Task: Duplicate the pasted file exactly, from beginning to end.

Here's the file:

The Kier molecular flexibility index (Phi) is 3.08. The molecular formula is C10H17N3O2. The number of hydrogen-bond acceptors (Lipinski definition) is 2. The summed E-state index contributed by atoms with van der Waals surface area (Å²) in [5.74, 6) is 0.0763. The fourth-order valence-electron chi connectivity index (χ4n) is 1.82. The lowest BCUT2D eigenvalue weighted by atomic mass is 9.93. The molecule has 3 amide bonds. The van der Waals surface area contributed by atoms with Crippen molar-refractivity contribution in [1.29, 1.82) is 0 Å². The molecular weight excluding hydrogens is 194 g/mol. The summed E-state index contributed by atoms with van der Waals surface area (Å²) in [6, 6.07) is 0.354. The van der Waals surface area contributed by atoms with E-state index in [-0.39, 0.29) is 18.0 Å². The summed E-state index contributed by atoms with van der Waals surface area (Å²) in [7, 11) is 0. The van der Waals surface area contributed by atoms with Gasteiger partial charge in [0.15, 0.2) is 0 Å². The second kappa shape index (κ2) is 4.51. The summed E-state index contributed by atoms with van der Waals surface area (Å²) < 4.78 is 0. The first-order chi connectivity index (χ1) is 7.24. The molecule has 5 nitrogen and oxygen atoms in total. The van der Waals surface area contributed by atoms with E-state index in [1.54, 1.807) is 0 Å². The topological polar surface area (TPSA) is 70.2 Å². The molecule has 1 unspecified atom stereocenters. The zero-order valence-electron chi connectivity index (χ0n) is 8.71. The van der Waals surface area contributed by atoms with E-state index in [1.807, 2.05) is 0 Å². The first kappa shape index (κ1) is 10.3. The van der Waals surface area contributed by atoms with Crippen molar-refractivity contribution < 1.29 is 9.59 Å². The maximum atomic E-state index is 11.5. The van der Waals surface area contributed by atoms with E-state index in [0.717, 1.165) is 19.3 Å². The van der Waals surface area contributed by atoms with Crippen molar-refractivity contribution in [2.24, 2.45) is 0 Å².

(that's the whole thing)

The Kier molecular flexibility index (Phi) is 3.08. The molecular formula is C10H17N3O2. The number of hydrogen-bond acceptors (Lipinski definition) is 2. The summed E-state index contributed by atoms with van der Waals surface area (Å²) in [5.74, 6) is 0.0763. The fourth-order valence-electron chi connectivity index (χ4n) is 1.82. The lowest BCUT2D eigenvalue weighted by atomic mass is 9.93. The molecule has 3 amide bonds. The van der Waals surface area contributed by atoms with Crippen molar-refractivity contribution in [1.29, 1.82) is 0 Å². The molecular weight excluding hydrogens is 194 g/mol. The summed E-state index contributed by atoms with van der Waals surface area (Å²) in [6, 6.07) is 0.354. The van der Waals surface area contributed by atoms with E-state index in [-0.39, 0.29) is 18.0 Å². The summed E-state index contributed by atoms with van der Waals surface area (Å²) in [7, 11) is 0. The van der Waals surface area contributed by atoms with Gasteiger partial charge in [0.15, 0.2) is 0 Å². The second kappa shape index (κ2) is 4.51. The summed E-state index contributed by atoms with van der Waals surface area (Å²) < 4.78 is 0. The first-order chi connectivity index (χ1) is 7.24. The molecule has 5 nitrogen and oxygen atoms in total. The van der Waals surface area contributed by atoms with E-state index in [1.54, 1.807) is 0 Å². The topological polar surface area (TPSA) is 70.2 Å². The molecule has 1 unspecified atom stereocenters. The zero-order valence-electron chi connectivity index (χ0n) is 8.71. The van der Waals surface area contributed by atoms with E-state index in [1.807, 2.05) is 0 Å². The first kappa shape index (κ1) is 10.3. The van der Waals surface area contributed by atoms with Crippen molar-refractivity contribution < 1.29 is 9.59 Å². The maximum atomic E-state index is 11.5. The van der Waals surface area contributed by atoms with E-state index in [0.717, 1.165) is 19.3 Å². The van der Waals surface area contributed by atoms with Crippen molar-refractivity contribution in [2.24, 2.45) is 0 Å².